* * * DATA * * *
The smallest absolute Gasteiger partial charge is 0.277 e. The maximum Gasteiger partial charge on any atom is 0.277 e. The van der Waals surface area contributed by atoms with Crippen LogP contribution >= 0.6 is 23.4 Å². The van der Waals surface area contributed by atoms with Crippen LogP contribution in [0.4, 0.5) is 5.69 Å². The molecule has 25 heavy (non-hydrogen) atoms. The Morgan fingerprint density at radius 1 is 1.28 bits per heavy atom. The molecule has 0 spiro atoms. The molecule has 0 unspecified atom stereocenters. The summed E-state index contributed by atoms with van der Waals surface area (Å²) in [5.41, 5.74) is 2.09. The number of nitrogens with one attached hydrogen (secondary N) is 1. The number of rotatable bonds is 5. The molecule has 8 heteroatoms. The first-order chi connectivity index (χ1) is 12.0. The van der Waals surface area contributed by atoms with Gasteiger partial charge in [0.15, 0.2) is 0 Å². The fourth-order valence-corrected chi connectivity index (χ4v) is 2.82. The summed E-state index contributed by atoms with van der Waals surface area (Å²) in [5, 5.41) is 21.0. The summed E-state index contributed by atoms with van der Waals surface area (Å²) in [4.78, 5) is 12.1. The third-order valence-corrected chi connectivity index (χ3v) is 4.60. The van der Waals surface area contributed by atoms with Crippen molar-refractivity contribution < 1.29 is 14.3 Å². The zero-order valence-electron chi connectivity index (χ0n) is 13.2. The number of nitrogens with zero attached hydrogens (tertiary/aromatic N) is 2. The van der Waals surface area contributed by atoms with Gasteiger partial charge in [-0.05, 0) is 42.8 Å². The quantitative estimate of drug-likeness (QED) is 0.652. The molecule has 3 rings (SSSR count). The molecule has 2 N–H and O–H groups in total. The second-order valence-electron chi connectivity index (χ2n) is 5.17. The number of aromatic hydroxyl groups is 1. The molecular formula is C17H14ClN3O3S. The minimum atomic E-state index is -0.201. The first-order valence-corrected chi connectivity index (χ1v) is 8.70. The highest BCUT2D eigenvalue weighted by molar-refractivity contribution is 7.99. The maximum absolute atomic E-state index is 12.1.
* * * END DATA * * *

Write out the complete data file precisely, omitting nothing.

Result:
The smallest absolute Gasteiger partial charge is 0.277 e. The maximum Gasteiger partial charge on any atom is 0.277 e. The van der Waals surface area contributed by atoms with Crippen LogP contribution >= 0.6 is 23.4 Å². The van der Waals surface area contributed by atoms with Crippen LogP contribution in [0.4, 0.5) is 5.69 Å². The molecule has 25 heavy (non-hydrogen) atoms. The Morgan fingerprint density at radius 1 is 1.28 bits per heavy atom. The molecule has 0 spiro atoms. The molecule has 0 unspecified atom stereocenters. The summed E-state index contributed by atoms with van der Waals surface area (Å²) in [5.41, 5.74) is 2.09. The number of nitrogens with one attached hydrogen (secondary N) is 1. The number of rotatable bonds is 5. The molecule has 8 heteroatoms. The first-order chi connectivity index (χ1) is 12.0. The van der Waals surface area contributed by atoms with Gasteiger partial charge in [0.15, 0.2) is 0 Å². The fourth-order valence-corrected chi connectivity index (χ4v) is 2.82. The summed E-state index contributed by atoms with van der Waals surface area (Å²) in [5, 5.41) is 21.0. The summed E-state index contributed by atoms with van der Waals surface area (Å²) in [4.78, 5) is 12.1. The third-order valence-corrected chi connectivity index (χ3v) is 4.60. The van der Waals surface area contributed by atoms with Crippen molar-refractivity contribution < 1.29 is 14.3 Å². The zero-order valence-electron chi connectivity index (χ0n) is 13.2. The number of nitrogens with zero attached hydrogens (tertiary/aromatic N) is 2. The van der Waals surface area contributed by atoms with Gasteiger partial charge in [-0.05, 0) is 42.8 Å². The quantitative estimate of drug-likeness (QED) is 0.652. The molecule has 3 rings (SSSR count). The molecule has 2 N–H and O–H groups in total. The second-order valence-electron chi connectivity index (χ2n) is 5.17. The number of aromatic hydroxyl groups is 1. The molecular formula is C17H14ClN3O3S. The minimum atomic E-state index is -0.201. The first-order valence-corrected chi connectivity index (χ1v) is 8.70. The highest BCUT2D eigenvalue weighted by molar-refractivity contribution is 7.99. The maximum absolute atomic E-state index is 12.1.